Recode reporter Jessica Lerer has been covering the biggest decisions made by the Trump White House and how they affect the lives of millions of Americans.
She recently wrote an op-ed in the Washington Post that was headlined “Donald Trump’s America” and she shared it with Recode.
In her article, Lerer wrote about a lawsuit filed by a California man who says he owes nearly $1 million in unpaid medical bills, and how the Trump Administration, through its fiduciary rules, was forcing him to sell his home and put up a fence around his property to avoid paying more.
Lerer also spoke with the attorney who represents the man in the case, who said that, in the past, the Trump Adminstration had sought to force individuals to sell their homes to avoid debts.
Lerer said that in the latest filing, Trump Administration officials argued that this is a “federal tax law” that requires people to sell, and that they should not be forced to do so because of the fiduciaries rules.
“So this is the administration trying to force the people to take on the burden of a debt, and the federal government should not force the debt onto them, Lerers opined.
The argument was made in the filing that it would be “in the best interest” of the person suing the Trump Administrations to sell to avoid the debt and to sell before the debt is paid.
In this case, the person has a mortgage, and it is estimated that his or her mortgage debt is $1,400,000.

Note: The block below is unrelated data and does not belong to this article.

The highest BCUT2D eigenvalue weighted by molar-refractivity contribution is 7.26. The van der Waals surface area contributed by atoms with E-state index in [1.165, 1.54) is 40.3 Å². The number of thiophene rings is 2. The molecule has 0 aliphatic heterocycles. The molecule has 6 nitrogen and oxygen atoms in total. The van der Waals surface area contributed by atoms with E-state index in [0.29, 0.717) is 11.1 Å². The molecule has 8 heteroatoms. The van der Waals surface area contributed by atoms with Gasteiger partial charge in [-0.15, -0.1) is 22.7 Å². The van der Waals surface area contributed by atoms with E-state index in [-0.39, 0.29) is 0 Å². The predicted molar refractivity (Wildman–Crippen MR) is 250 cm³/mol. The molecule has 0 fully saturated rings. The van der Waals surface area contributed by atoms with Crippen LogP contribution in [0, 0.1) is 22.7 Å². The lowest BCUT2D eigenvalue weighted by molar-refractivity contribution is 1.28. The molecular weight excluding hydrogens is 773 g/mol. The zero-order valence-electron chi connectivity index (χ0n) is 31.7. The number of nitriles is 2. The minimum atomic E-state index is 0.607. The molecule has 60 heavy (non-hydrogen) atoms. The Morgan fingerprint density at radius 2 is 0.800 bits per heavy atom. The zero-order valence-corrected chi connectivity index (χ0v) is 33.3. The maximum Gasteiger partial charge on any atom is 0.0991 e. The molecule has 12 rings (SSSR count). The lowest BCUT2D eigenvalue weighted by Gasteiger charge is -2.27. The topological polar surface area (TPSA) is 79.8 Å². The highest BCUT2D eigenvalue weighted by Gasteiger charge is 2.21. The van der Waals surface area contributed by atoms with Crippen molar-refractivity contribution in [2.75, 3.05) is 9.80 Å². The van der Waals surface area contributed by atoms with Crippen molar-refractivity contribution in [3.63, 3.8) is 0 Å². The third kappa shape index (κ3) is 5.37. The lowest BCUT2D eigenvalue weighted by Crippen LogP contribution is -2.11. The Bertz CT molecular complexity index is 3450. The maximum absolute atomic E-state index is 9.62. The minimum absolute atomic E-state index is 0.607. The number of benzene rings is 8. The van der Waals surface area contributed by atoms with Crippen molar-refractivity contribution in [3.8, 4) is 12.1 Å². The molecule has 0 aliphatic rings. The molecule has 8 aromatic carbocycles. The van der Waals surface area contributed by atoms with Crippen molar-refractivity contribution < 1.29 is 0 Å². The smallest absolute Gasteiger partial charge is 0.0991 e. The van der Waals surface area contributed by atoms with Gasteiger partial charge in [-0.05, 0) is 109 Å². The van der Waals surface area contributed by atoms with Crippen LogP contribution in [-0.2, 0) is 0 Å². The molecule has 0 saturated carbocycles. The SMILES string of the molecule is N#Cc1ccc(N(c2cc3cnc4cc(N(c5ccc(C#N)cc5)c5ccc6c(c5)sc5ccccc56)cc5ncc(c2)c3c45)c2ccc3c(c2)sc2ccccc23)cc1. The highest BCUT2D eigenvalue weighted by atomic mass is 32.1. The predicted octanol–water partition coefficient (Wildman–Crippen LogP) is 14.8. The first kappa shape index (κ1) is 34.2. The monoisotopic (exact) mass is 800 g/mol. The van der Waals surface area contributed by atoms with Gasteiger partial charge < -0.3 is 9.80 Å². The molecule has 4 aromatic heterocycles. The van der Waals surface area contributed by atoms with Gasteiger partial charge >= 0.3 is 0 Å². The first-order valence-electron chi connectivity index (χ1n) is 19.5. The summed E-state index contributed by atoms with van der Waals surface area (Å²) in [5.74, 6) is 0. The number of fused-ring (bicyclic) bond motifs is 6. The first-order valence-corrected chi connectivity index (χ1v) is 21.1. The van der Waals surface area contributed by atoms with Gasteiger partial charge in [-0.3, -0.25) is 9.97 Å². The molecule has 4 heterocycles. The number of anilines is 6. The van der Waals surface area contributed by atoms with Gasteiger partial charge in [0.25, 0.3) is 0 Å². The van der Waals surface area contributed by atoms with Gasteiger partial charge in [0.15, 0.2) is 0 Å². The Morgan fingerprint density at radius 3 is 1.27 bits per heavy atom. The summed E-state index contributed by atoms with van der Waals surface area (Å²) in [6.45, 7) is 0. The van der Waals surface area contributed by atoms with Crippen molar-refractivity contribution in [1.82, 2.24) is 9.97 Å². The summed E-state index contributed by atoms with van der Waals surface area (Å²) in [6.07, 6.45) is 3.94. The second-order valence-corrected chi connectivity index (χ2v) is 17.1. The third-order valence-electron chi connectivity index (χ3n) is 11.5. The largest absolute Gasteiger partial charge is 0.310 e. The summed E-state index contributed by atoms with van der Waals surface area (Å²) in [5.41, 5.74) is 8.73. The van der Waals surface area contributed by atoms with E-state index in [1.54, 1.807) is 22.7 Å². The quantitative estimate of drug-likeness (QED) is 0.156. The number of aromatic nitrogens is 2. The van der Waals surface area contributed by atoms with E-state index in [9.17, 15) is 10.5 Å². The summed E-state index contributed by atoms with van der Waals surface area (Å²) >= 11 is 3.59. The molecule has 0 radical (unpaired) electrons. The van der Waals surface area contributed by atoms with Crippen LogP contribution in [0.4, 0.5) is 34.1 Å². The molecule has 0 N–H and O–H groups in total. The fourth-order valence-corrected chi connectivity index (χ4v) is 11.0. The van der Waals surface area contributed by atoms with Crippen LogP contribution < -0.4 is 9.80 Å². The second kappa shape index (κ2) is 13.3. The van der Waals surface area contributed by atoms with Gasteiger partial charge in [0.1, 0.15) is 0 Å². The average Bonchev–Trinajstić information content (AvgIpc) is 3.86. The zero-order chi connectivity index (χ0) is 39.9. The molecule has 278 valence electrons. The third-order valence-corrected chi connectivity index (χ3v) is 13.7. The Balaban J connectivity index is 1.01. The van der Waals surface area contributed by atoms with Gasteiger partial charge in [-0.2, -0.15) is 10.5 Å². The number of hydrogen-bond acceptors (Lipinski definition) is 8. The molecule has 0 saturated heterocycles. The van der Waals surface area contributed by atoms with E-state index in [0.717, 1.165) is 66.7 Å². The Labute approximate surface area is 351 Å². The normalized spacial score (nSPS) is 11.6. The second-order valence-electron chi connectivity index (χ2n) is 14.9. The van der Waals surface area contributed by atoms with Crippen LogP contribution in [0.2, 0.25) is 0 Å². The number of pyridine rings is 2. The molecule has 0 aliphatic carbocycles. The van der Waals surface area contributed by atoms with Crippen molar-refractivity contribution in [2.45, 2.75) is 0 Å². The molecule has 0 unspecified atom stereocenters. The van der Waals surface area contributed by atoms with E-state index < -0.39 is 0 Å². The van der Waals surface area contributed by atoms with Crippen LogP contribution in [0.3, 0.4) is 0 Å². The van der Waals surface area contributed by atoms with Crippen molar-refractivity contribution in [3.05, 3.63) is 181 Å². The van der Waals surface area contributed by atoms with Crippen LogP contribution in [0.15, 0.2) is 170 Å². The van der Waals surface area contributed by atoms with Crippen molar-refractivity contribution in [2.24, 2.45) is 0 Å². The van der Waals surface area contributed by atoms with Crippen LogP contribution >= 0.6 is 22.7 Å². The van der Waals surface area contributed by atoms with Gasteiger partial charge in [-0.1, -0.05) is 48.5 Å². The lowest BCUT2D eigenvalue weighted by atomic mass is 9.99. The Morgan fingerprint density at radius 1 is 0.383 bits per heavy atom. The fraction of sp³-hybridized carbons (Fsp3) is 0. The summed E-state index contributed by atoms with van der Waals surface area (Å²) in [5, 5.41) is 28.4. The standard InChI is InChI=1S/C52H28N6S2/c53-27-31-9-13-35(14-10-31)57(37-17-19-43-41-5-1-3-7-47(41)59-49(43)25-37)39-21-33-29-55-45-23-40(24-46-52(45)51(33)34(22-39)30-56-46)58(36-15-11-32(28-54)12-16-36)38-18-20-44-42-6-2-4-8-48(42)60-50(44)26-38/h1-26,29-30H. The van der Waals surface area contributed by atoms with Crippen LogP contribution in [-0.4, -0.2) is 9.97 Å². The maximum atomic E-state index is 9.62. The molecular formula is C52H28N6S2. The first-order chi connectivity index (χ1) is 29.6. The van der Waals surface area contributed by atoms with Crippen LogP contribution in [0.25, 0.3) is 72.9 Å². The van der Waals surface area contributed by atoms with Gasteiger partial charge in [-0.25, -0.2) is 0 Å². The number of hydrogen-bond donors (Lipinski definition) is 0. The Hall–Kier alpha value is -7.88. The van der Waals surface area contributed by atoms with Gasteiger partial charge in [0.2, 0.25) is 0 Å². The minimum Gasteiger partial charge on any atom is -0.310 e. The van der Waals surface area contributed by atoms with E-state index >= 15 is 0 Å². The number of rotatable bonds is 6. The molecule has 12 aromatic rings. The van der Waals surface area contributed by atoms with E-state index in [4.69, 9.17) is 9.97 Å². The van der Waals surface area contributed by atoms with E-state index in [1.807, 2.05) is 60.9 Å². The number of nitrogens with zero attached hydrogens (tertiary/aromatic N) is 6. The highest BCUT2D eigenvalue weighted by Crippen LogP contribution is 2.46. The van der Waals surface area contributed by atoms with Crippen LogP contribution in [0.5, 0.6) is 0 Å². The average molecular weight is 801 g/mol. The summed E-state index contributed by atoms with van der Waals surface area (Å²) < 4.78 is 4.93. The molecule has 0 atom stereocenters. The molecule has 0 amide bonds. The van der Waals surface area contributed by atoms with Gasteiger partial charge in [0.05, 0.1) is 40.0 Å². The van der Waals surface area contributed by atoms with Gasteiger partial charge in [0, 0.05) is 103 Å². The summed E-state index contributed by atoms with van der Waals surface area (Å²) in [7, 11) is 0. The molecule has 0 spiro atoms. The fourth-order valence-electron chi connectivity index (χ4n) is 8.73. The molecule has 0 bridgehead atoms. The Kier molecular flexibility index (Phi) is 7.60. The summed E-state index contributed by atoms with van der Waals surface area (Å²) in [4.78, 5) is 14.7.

The Trump Administration argues that because the Trump Organization is not a real estate company, it cannot be forced into a sale.
Lerer said the administration also argued that the Trump campaign has the ability to negotiate the terms of the sale with the borrower.
In some cases, they said that the loan would be forgiven if the borrower could show that the real estate transaction was “in compliance with federal law.”
Lerer did not comment on whether the Trump government is asking the borrower to pay the loan or is arguing that it has the power to force him to do otherwise.
She said the filing could be interpreted as an attempt to force a borrower to sell.
But, Lander said, she also argued, the filing makes clear that the government has the authority to take out a mortgage and that it is in the best interests of the borrower if the debt was discharged.
She said the government’s argument is that if the real property is sold, then the person’s creditors can’t force him or her to pay it.
The administration argues that the filing does not show the borrower’s “fiduciary duty” to pay.
Lerers piece of the case is that the borrower cannot avoid paying the debt in the future, because if he or she does, the borrower is in breach of a contract between the borrower and the lender.